Delaney Buskard, Office for Sustainability Student Employee
Special events are an important part of the UVA experience. From football games to Lighting of the Lawn to Puppies & Pumpkins, there are always special events happening across Grounds. To help reduce the waste sent to the landfill, UVA has encouraged special events to go zero waste or include compost collection when possible.
A Zero Waste Event (ZWE) is an event in which 90% of the produced waste can be diverted from the landfill. This means that the vast majority of waste is either composted or recycled. Out of 243 special events at UVA, an incredible 157 events either achieved zero waste or collected compost, demonstrating departments and student groups alike are making the switch to zero waste events. To make the switch easy, the Office for Sustainability (OFS) recently released an updated version of the Zero Waste Guide to walk event planners through the process.
Zero Waste Events in Action
This past summer, OFS teamed up with the UVA Alumni Association to make their Reunions zero waste. Over 5,000 alumni returned to Charlottesville to reunite with friends and family. Between the two weekends, over two dozen events around Grounds were set up with zero waste stations. As an OFS student employee, I was able to enjoy both the waste reduction efforts and the festivities associated with such a large event. As a zero waste monitor, I saw how many people were both receptive and interested in learning about UVA’s efforts. I was also pleasantly surprised at how many alumni appreciated my presence to help them learn about zero waste best practices. At the end of the weekend, thousands of pounds of compost were brought to Black Bear Composting, the main entity that receives UVA’s composting, and there was very little contamination, according to Eric from Black Bear. Contamination is non-organic or non-compostable materials. It is absolutely vital that glass and metal be kept out of composting since they can easily break into smaller pieces that get widely distributed throughout the compost. These contaminants greatly reduce both the quality and safety of the compost that is delivered to Black Bear’s customers, one of them being UVA. To read more about the success of our zero waste efforts at Reunions, check out this article from UVA Today.
Twice a year, UVA also hosts a Green Game. OFS picks one football and one basketball game per year to focus all of its efforts on zero waste. Students and community members alike work together in matching t-shirts to guide game attendees to dispose of their waste correctly. In the fall of 2018, during our Green Game Football, volunteers were able to divert about 63.4% of waste from landfills. These recycling efforts are part of a larger GameDay Recycling Challenge, in which universities across the United States compete to divert as much waste as possible. UVA competes against other Atlantic Coast Conference (ACC) schools, similarly to our sports teams. Our 2018 Green Game diversion rate landed us 3rd amongst all ACC schools, and 10th in the nation!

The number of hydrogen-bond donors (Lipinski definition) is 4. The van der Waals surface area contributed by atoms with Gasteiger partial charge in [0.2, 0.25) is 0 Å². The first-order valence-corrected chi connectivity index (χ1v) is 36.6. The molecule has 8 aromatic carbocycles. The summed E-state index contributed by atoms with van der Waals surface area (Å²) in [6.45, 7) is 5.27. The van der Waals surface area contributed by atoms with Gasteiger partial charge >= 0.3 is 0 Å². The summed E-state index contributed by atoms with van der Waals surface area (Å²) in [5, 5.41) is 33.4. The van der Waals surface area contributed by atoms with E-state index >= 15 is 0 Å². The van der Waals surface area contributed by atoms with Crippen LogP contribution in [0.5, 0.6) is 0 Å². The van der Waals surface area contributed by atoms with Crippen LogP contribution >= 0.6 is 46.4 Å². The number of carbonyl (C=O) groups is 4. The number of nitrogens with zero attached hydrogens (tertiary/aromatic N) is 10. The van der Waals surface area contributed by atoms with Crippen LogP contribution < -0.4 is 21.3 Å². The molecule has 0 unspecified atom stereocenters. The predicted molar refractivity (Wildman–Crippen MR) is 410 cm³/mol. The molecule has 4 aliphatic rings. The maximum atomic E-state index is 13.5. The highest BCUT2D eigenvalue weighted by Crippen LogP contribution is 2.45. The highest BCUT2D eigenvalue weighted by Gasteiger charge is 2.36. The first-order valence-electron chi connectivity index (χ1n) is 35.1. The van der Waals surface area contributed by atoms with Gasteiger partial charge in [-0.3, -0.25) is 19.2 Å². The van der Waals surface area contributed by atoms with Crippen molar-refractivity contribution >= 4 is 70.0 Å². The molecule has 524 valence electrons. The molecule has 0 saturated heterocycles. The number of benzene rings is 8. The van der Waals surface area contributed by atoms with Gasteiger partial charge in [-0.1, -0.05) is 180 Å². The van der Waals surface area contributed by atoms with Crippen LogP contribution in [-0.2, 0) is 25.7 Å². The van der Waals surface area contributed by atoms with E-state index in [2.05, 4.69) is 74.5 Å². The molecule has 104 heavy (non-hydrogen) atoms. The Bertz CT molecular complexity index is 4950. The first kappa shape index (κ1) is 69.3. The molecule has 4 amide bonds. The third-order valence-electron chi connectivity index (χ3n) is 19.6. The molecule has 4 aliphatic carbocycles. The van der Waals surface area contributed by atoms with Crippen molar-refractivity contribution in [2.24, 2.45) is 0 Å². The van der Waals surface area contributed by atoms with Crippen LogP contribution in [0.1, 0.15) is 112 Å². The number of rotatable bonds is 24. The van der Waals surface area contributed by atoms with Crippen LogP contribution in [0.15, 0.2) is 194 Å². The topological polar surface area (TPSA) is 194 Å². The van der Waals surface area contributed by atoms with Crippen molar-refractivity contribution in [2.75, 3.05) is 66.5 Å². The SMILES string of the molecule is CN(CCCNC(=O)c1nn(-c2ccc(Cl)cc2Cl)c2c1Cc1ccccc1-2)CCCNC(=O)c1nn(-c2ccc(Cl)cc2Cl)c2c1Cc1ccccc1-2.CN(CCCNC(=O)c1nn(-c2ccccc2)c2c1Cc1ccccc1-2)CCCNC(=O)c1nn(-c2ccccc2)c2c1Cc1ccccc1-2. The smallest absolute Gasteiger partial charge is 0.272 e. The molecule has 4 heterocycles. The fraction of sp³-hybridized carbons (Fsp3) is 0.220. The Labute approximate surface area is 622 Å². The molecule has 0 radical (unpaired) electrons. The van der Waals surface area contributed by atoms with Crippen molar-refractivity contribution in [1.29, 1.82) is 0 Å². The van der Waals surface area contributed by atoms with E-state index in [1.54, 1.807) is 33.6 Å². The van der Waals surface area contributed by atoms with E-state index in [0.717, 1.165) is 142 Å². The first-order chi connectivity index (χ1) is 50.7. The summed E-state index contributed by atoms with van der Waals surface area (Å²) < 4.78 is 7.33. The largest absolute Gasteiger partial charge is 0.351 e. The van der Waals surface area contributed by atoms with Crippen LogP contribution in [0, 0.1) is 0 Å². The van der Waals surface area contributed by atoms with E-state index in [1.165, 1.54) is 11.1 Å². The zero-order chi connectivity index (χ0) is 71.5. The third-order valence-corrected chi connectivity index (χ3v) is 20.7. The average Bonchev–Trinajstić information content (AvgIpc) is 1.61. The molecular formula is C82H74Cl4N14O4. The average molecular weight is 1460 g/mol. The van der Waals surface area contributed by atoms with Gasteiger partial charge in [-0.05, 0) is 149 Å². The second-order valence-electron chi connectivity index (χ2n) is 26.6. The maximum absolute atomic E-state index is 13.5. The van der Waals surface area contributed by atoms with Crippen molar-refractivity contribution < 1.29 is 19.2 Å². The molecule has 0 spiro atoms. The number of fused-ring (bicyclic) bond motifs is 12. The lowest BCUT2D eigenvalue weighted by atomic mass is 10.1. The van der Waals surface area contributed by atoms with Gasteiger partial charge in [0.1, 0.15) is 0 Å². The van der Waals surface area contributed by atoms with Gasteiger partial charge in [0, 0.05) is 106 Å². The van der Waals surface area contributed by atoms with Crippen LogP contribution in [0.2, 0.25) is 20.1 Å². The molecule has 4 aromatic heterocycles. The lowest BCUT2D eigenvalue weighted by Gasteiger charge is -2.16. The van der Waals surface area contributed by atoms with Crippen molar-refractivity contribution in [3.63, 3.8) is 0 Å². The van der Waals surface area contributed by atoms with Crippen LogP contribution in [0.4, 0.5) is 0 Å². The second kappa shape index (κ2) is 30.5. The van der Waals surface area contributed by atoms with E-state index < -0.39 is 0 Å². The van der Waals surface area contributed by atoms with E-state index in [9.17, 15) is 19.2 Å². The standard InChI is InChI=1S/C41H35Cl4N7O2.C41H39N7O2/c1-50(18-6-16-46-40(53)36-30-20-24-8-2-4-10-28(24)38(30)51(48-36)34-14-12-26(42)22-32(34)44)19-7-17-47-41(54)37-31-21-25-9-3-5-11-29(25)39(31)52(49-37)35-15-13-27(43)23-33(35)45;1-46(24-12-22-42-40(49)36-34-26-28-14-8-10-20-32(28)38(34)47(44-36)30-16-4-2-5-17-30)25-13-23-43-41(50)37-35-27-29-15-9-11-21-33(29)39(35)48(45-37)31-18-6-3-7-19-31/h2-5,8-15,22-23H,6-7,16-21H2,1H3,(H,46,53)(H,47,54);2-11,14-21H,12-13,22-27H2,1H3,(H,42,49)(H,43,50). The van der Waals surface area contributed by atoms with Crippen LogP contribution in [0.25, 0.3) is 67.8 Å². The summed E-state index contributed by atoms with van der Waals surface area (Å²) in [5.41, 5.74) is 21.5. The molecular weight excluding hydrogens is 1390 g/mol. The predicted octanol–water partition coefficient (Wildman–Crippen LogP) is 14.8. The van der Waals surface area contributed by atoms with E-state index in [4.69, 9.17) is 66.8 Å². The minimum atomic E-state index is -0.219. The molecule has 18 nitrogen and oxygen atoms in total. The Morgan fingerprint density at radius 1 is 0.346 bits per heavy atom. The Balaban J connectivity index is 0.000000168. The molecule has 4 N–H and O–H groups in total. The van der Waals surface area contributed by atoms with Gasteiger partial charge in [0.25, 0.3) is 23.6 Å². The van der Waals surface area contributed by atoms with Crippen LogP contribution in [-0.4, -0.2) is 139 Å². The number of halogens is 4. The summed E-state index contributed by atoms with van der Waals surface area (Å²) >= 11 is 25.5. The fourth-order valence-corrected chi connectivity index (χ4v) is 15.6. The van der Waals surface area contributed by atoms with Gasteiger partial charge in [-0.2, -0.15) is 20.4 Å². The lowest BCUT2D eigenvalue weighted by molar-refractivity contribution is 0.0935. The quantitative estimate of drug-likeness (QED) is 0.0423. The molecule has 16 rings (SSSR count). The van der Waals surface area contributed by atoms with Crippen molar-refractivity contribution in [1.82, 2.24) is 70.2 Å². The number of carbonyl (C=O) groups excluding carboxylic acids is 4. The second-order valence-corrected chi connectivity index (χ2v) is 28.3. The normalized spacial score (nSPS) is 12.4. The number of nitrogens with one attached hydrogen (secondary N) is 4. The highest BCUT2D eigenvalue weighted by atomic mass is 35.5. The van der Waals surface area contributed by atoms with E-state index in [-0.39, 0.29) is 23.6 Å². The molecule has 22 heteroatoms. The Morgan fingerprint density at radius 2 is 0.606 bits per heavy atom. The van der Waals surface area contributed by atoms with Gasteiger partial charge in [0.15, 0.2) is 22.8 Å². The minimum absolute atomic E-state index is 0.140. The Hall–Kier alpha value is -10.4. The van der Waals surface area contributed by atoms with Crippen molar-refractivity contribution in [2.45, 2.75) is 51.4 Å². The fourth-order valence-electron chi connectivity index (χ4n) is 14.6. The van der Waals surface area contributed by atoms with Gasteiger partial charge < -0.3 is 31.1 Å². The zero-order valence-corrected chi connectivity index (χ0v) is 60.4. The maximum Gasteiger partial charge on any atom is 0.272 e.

Hosting Zero Waste Events at UVA
Having a ZWE is a large endeavor but can be so important in the reduction of landfill additions. Reusing organic waste as compost is extremely beneficial to the environment. UVA’s large community produces a lot of waste at each event, especially with those that have food. Even with that said, there are just a few easy steps to hold a ZWE for almost any occasion. As outlined in our ZWE Guide, holding a successful ZWE includes the following:
- Obtain compostable wares, including plates, plastic utensils, napkins, and cups
- Obtain the appropriate bins to collect waste (likely need landfill, recycling, and compost)
- Communicate best practices by alerting attendees of the zero waste efforts
- Avoid contamination with adequate signage or even zero waste station monitors
With a myriad of helpful resources at UVA and in OFS, hosting a successful ZWE can be made simple! For further questions or assistance, contact the OFS directly or peruse the website for more information.